Do you crack your joints for the feeling of relief and greater motion in the involved joint?
Why Do Your Joints ‘Pop’?
The joints in our fingers are the easiest to crack, but many people also crack the joints in their neck, back and other joints. Most of the joints are synovial joints. The space between the two bones is filled with synovial fluid, which contains long and lubricating molecule like hyaluronic acid and lubricin, and lots of dissolved gas molecules. Its primary role is to cushion the bones.
To get a satisfying ‘pop’, you stretch the joint further than it normally goes, like bending your fingers. When you do that, the bones move away from each other, the space between bones gets larger, but the amount of synovial fluid stays constant. That creates a low pressure zone which allows dissolved gases to come out of the synovial fluid, just like the carbon dioxide fizzes out when the champagne is ready to be opened. The escaping gases form a bubble with a ‘pop’ in the joint. But the bubble does not last long, the surrounding fluid presses on it until it finally collapses. The bubble’s gases scatter throughout the synovial cavity and slowly dissolve back into the fluid over the course of 20 minutes. That is why it takes a while before you can crack the same joint again. It is called tribonucleation process.
Early on it was thought the ‘pop’ sound was associated with unhealthy joints, but as far back as the 1930’s scientists were showing that this also occurs in perfectly healthy joints.
Do Joints ‘Pop’ Lead to Arthritis?
No. Habitual knuckle popping or cracking is not associated with clinical or radiographic evidence of osteoarthritis. A researcher, who is also a physician, popped only the knuckles of his left hand, twice a day, for 50 years. He compared his hands at the end of the trial and found no arthritis in either hand and no visible differences.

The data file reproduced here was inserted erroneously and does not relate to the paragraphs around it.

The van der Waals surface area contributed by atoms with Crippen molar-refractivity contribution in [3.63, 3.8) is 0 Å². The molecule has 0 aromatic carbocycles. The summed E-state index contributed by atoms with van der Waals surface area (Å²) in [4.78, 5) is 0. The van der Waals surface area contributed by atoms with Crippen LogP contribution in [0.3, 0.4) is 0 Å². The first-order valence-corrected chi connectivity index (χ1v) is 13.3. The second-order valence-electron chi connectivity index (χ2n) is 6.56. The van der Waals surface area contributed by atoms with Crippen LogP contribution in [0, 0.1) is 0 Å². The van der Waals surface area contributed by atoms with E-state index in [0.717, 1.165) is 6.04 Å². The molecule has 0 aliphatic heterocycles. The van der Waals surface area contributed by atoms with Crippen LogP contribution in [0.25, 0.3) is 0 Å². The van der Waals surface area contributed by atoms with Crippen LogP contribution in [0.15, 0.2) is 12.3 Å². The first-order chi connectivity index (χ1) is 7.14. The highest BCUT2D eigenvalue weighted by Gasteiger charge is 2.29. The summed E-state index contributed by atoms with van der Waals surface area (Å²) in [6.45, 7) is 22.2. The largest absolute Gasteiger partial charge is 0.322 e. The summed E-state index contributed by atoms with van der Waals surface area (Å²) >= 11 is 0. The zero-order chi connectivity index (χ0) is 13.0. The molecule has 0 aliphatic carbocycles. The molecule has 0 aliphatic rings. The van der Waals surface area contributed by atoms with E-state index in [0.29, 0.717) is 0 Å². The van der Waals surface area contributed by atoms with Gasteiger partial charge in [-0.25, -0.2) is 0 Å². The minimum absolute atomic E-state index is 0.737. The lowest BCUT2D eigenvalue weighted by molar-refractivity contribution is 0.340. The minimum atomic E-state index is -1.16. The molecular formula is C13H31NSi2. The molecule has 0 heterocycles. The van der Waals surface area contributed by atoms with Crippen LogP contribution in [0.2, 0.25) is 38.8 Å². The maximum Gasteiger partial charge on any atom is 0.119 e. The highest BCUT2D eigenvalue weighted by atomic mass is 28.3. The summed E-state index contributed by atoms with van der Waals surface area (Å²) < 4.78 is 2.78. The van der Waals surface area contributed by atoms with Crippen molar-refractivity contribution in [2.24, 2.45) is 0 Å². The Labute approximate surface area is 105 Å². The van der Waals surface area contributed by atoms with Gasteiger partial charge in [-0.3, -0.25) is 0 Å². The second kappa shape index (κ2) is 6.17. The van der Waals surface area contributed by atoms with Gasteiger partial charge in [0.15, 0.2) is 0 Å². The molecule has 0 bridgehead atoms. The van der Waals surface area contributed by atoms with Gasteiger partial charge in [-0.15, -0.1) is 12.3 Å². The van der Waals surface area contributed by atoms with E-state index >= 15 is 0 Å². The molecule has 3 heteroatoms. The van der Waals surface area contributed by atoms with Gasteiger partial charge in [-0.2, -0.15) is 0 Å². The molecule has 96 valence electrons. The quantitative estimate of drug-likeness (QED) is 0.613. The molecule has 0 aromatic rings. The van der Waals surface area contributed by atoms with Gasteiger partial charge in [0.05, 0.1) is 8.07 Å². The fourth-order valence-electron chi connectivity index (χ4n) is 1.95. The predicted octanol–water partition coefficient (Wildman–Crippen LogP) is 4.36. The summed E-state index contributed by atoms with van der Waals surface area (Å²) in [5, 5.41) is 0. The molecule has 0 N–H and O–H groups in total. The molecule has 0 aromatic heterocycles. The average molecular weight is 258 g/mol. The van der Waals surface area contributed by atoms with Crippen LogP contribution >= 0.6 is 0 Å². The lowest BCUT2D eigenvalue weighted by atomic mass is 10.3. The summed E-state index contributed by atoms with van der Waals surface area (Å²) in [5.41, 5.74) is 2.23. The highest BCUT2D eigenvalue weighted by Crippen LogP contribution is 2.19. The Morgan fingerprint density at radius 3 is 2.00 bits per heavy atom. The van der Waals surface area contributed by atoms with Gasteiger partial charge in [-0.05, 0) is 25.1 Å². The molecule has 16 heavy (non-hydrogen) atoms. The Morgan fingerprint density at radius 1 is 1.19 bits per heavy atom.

However, attempting to ‘pop’ the knuckles can place an unnecessary stress that could eventually cause acute soft tissue injury, for example a partial tear of the ulnar collateral ligament of the thumb and subluxation of the extensor tendon of the fifth digit. Both injuries were associated with forceful manipulation of the digits.
Relationship between an Audible ‘Pop’ Sound during Spinal Manipulation and Its Clinical Outcomes
It has traditionally been thought that a ‘pop’ must accompany a thrust spinal manipulation to assure success of the particular technique applied. There have been several researches studied at whether adjustments with the popping sound indicated there were better outcomes for the patients being adjusted, but all these researches showed that they makes no difference whether or not there was a popping sound. All these meant that the clinicians adjusted the patients in a higher speed. We know that higher adjustment speed means you are more likely to get a popping sound. But this popping sound does not mean you will get better outcomes from your adjustment. Silent adjustment with an improvement in spinal function is just as good as loud popping one.
Clinicians should focus on patient centered outcomes rather than the presence or absence of a ‘pop’ when determining the benefits of thrust manipulation.
1. Tye Powers, Gary Kelsberg, Sarah Safranek, Jon O. Neher. 2016. Clinical Inquiries. The Journal of Family Practice 65(10): 725-728.
2. Gregory N. Kawchuk, Jerome Fryer, Jacob L. Jaremko, Hongbo Zeng, Lindsay Rowe, Richard Thompson. 2015. Real Time Visualization of Joint Cavitation. Plos One 1-11.
3. Joshua A. Cleland, Timothy W. Flynn, PT, John D. Childs, Sarah Eberhart. 2007. The Audible Pop from Thoracic Spine Thrust Manipulation and Its Relation to Short-Term Outcomes in Patients with Neck Pain. The Journal of Manual & Manipulative Therapy 15(3): 143-154.
4. Marina G. Protapapas, Tyler C. Cymet. 2002. Joint Cracking and Popping: Understanding Noises that Accompany Articular Release. Clinical Practice 102(5): 283-287.